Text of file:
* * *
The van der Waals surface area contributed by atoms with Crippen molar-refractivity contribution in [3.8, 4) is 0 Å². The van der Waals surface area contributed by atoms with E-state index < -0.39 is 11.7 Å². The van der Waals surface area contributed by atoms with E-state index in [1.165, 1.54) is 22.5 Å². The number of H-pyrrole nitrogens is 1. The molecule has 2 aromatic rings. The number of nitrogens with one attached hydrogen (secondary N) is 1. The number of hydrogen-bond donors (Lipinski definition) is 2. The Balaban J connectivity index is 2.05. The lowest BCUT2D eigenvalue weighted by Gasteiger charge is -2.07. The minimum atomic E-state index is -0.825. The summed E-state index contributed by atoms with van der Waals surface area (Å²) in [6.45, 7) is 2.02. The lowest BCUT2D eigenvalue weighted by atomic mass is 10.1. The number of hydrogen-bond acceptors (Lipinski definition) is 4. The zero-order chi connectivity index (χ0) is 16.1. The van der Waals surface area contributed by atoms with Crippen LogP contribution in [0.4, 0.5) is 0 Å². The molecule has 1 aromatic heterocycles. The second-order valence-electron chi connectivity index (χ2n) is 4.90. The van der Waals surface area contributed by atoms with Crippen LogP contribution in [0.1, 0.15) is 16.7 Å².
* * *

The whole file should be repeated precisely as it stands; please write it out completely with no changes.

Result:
The van der Waals surface area contributed by atoms with Crippen molar-refractivity contribution in [3.8, 4) is 0 Å². The van der Waals surface area contributed by atoms with E-state index < -0.39 is 11.7 Å². The van der Waals surface area contributed by atoms with E-state index in [1.165, 1.54) is 22.5 Å². The number of H-pyrrole nitrogens is 1. The molecule has 2 aromatic rings. The number of nitrogens with one attached hydrogen (secondary N) is 1. The number of hydrogen-bond donors (Lipinski definition) is 2. The Balaban J connectivity index is 2.05. The lowest BCUT2D eigenvalue weighted by Gasteiger charge is -2.07. The minimum atomic E-state index is -0.825. The summed E-state index contributed by atoms with van der Waals surface area (Å²) in [6.45, 7) is 2.02. The lowest BCUT2D eigenvalue weighted by atomic mass is 10.1. The number of hydrogen-bond acceptors (Lipinski definition) is 4. The zero-order chi connectivity index (χ0) is 16.1. The van der Waals surface area contributed by atoms with Crippen LogP contribution in [0.4, 0.5) is 0 Å². The molecule has 1 aromatic heterocycles. The second-order valence-electron chi connectivity index (χ2n) is 4.90. The van der Waals surface area contributed by atoms with Crippen LogP contribution in [0.1, 0.15) is 16.7 Å².